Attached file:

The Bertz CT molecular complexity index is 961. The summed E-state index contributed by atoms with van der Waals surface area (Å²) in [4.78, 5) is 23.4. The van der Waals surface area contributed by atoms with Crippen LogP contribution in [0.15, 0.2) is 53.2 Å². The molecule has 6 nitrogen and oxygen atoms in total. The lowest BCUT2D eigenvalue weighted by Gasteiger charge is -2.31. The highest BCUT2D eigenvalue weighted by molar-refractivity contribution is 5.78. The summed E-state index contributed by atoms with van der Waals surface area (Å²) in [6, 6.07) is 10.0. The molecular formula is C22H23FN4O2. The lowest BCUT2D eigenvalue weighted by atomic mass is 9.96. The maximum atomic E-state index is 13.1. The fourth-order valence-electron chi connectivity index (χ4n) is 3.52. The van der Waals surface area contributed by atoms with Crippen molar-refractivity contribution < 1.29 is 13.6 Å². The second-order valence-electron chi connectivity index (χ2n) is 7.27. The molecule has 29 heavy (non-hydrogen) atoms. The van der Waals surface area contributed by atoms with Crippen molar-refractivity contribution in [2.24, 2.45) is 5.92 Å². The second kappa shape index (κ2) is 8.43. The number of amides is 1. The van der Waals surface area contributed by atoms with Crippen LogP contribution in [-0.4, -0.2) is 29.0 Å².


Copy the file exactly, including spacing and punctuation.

The Bertz CT molecular complexity index is 961. The summed E-state index contributed by atoms with van der Waals surface area (Å²) in [4.78, 5) is 23.4. The van der Waals surface area contributed by atoms with Crippen LogP contribution in [0.15, 0.2) is 53.2 Å². The molecule has 6 nitrogen and oxygen atoms in total. The lowest BCUT2D eigenvalue weighted by Gasteiger charge is -2.31. The highest BCUT2D eigenvalue weighted by molar-refractivity contribution is 5.78. The summed E-state index contributed by atoms with van der Waals surface area (Å²) in [6, 6.07) is 10.0. The molecular formula is C22H23FN4O2. The lowest BCUT2D eigenvalue weighted by atomic mass is 9.96. The maximum atomic E-state index is 13.1. The fourth-order valence-electron chi connectivity index (χ4n) is 3.52. The van der Waals surface area contributed by atoms with Crippen molar-refractivity contribution < 1.29 is 13.6 Å². The second-order valence-electron chi connectivity index (χ2n) is 7.27. The molecule has 29 heavy (non-hydrogen) atoms. The van der Waals surface area contributed by atoms with Crippen molar-refractivity contribution in [2.24, 2.45) is 5.92 Å². The second kappa shape index (κ2) is 8.43. The number of amides is 1. The van der Waals surface area contributed by atoms with Crippen LogP contribution in [-0.4, -0.2) is 29.0 Å².